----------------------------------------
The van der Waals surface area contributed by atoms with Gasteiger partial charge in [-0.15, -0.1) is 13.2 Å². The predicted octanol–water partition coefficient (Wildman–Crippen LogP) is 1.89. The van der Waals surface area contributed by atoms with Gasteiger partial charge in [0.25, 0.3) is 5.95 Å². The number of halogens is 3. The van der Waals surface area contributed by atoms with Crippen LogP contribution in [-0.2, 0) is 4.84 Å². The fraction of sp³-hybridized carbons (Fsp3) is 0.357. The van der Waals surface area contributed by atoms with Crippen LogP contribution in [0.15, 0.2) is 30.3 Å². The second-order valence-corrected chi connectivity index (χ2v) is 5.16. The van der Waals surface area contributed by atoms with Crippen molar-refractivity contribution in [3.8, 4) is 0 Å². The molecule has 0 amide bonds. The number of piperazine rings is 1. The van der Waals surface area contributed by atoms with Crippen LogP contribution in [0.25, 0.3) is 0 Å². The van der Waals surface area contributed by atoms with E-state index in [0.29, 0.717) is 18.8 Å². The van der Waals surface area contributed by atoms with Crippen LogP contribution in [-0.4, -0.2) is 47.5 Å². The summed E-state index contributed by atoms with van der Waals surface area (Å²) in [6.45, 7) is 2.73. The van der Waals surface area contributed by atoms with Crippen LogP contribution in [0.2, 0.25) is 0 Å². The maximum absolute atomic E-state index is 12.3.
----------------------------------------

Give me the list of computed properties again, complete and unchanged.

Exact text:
The van der Waals surface area contributed by atoms with Gasteiger partial charge in [-0.15, -0.1) is 13.2 Å². The predicted octanol–water partition coefficient (Wildman–Crippen LogP) is 1.89. The van der Waals surface area contributed by atoms with Gasteiger partial charge in [0.25, 0.3) is 5.95 Å². The number of halogens is 3. The van der Waals surface area contributed by atoms with Crippen LogP contribution in [-0.2, 0) is 4.84 Å². The fraction of sp³-hybridized carbons (Fsp3) is 0.357. The van der Waals surface area contributed by atoms with Crippen LogP contribution in [0.15, 0.2) is 30.3 Å². The second-order valence-corrected chi connectivity index (χ2v) is 5.16. The van der Waals surface area contributed by atoms with Crippen molar-refractivity contribution in [3.8, 4) is 0 Å². The molecule has 0 amide bonds. The number of piperazine rings is 1. The van der Waals surface area contributed by atoms with Crippen LogP contribution in [0.25, 0.3) is 0 Å². The van der Waals surface area contributed by atoms with E-state index in [0.29, 0.717) is 18.8 Å². The van der Waals surface area contributed by atoms with Crippen LogP contribution in [-0.4, -0.2) is 47.5 Å². The summed E-state index contributed by atoms with van der Waals surface area (Å²) in [6.45, 7) is 2.73. The van der Waals surface area contributed by atoms with Crippen LogP contribution in [0.2, 0.25) is 0 Å². The maximum absolute atomic E-state index is 12.3.